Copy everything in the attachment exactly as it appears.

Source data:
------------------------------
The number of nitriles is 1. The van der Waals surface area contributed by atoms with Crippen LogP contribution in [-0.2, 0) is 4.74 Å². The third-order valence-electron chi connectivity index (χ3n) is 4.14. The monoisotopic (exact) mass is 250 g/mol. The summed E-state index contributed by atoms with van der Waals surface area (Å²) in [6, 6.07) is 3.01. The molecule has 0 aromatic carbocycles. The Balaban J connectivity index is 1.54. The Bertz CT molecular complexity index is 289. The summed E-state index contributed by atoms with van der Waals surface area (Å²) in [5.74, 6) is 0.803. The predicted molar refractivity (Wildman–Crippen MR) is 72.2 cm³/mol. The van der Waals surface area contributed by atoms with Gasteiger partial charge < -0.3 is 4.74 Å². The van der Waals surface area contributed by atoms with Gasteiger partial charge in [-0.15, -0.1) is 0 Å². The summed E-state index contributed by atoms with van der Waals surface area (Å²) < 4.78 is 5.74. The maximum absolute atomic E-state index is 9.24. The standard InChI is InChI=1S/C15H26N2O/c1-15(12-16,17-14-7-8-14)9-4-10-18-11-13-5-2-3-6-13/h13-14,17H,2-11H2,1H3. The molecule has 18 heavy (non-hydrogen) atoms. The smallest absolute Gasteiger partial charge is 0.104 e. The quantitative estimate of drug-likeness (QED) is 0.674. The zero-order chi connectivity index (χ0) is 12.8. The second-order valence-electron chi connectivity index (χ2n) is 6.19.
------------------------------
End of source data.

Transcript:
The number of nitriles is 1. The van der Waals surface area contributed by atoms with Crippen LogP contribution in [-0.2, 0) is 4.74 Å². The third-order valence-electron chi connectivity index (χ3n) is 4.14. The monoisotopic (exact) mass is 250 g/mol. The summed E-state index contributed by atoms with van der Waals surface area (Å²) in [6, 6.07) is 3.01. The molecule has 0 aromatic carbocycles. The Balaban J connectivity index is 1.54. The Bertz CT molecular complexity index is 289. The summed E-state index contributed by atoms with van der Waals surface area (Å²) in [5.74, 6) is 0.803. The predicted molar refractivity (Wildman–Crippen MR) is 72.2 cm³/mol. The van der Waals surface area contributed by atoms with Gasteiger partial charge < -0.3 is 4.74 Å². The van der Waals surface area contributed by atoms with Gasteiger partial charge in [-0.15, -0.1) is 0 Å². The summed E-state index contributed by atoms with van der Waals surface area (Å²) < 4.78 is 5.74. The maximum absolute atomic E-state index is 9.24. The standard InChI is InChI=1S/C15H26N2O/c1-15(12-16,17-14-7-8-14)9-4-10-18-11-13-5-2-3-6-13/h13-14,17H,2-11H2,1H3. The molecule has 18 heavy (non-hydrogen) atoms. The smallest absolute Gasteiger partial charge is 0.104 e. The quantitative estimate of drug-likeness (QED) is 0.674. The zero-order chi connectivity index (χ0) is 12.8. The second-order valence-electron chi connectivity index (χ2n) is 6.19.